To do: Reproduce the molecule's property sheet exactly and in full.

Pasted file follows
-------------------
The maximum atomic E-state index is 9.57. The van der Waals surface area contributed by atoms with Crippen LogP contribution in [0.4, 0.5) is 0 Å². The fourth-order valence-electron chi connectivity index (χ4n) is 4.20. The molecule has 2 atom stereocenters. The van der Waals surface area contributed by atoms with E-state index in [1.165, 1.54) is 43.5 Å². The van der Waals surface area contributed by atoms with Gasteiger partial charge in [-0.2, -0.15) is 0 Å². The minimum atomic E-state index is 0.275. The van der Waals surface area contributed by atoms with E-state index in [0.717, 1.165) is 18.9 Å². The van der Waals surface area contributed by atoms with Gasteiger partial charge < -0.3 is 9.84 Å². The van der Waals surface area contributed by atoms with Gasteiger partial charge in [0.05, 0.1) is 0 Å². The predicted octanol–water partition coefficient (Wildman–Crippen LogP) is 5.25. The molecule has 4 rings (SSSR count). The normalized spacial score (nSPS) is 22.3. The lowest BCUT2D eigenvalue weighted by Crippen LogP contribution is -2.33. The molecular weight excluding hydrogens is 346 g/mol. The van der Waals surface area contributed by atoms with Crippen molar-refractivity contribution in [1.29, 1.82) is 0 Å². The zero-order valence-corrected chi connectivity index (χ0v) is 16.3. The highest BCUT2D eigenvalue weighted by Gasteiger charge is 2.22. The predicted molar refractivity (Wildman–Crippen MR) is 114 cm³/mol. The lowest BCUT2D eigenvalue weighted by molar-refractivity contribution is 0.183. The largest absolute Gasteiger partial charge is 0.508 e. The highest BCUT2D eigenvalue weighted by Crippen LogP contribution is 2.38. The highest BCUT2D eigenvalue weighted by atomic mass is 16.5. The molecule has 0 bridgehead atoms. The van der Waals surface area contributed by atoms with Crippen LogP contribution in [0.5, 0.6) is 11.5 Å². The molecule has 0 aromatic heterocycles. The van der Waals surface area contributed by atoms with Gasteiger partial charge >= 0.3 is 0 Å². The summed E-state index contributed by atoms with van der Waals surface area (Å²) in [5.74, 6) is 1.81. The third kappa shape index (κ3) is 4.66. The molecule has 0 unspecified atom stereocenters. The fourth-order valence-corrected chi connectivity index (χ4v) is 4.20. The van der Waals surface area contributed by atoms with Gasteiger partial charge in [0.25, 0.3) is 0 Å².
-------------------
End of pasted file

The maximum atomic E-state index is 9.57. The van der Waals surface area contributed by atoms with Crippen LogP contribution in [0.4, 0.5) is 0 Å². The fourth-order valence-electron chi connectivity index (χ4n) is 4.20. The molecule has 2 atom stereocenters. The van der Waals surface area contributed by atoms with E-state index in [1.165, 1.54) is 43.5 Å². The van der Waals surface area contributed by atoms with Gasteiger partial charge in [-0.2, -0.15) is 0 Å². The minimum atomic E-state index is 0.275. The van der Waals surface area contributed by atoms with E-state index in [0.717, 1.165) is 18.9 Å². The van der Waals surface area contributed by atoms with Gasteiger partial charge < -0.3 is 9.84 Å². The van der Waals surface area contributed by atoms with Gasteiger partial charge in [0.05, 0.1) is 0 Å². The predicted octanol–water partition coefficient (Wildman–Crippen LogP) is 5.25. The molecule has 4 rings (SSSR count). The normalized spacial score (nSPS) is 22.3. The lowest BCUT2D eigenvalue weighted by Crippen LogP contribution is -2.33. The molecular weight excluding hydrogens is 346 g/mol. The van der Waals surface area contributed by atoms with Crippen molar-refractivity contribution in [1.29, 1.82) is 0 Å². The zero-order valence-corrected chi connectivity index (χ0v) is 16.3. The highest BCUT2D eigenvalue weighted by Gasteiger charge is 2.22. The predicted molar refractivity (Wildman–Crippen MR) is 114 cm³/mol. The lowest BCUT2D eigenvalue weighted by molar-refractivity contribution is 0.183. The largest absolute Gasteiger partial charge is 0.508 e. The highest BCUT2D eigenvalue weighted by Crippen LogP contribution is 2.38. The highest BCUT2D eigenvalue weighted by atomic mass is 16.5. The molecule has 0 bridgehead atoms. The van der Waals surface area contributed by atoms with Crippen LogP contribution in [0.5, 0.6) is 11.5 Å². The molecule has 0 aromatic heterocycles. The van der Waals surface area contributed by atoms with Gasteiger partial charge >= 0.3 is 0 Å². The summed E-state index contributed by atoms with van der Waals surface area (Å²) in [5.74, 6) is 1.81. The third kappa shape index (κ3) is 4.66. The molecule has 0 unspecified atom stereocenters. The fourth-order valence-corrected chi connectivity index (χ4v) is 4.20. The van der Waals surface area contributed by atoms with Gasteiger partial charge in [0.25, 0.3) is 0 Å².